All of the Echo devices can also help little ones become bookworms with a new Reading Sidekick feature, which will follow along as they read, take turns and provide feedback. Amazon will soon start testing that with Kids+ subscribers. And to make Alexa even more child-friendly (which I’m sure will irk plenty of privacy concerned parents), the voice assistant will also soon support voice profiles for kids.
Similar to the Echo Studio, Amazon says the new Echo can automatically tune itself to deliver the best sound quality for your space. And for the first time, Amazon is giving it some machine learning smarts with its AZ1 Neural Edge processor. That’ll let the Echo run inference engines on its own, allowing for things like a model for neural speech recognition that’ll let it understand speech even faster than before. That should help to avoid the more annoying instances where your Echo can’t quite understand you (the absolute worst part of voice-based computing). Additionally, you can also teach Alexa directly when she misunderstands you.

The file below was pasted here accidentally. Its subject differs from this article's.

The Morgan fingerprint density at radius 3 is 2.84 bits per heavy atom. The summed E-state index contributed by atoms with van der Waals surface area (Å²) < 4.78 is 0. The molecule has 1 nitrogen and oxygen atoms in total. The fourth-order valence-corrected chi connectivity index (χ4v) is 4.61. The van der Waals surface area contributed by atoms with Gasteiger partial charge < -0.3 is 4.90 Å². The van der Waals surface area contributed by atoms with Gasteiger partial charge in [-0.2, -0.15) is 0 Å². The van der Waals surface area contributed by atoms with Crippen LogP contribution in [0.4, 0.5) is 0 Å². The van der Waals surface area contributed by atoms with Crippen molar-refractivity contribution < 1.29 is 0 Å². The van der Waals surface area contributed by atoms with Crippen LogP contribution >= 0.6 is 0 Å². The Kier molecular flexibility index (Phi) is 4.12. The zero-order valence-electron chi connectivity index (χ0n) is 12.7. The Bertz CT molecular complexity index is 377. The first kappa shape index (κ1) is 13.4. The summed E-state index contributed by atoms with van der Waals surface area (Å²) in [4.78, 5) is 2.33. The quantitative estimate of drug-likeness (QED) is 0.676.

Given all of the upgrades that the Echo has received, it’s hard to see a point to the Echo Plus anymore. The company hasn’t touted any new Plus models this year, so it looks like that line may be retired for now. After all, if you want a real upgrade, there’s always the $200 Echo Studio, which gets you a lot of speaker for that price. All of the new Echo devices will also have a low power mode this year, something that’ll also roll out to existing devices eventually.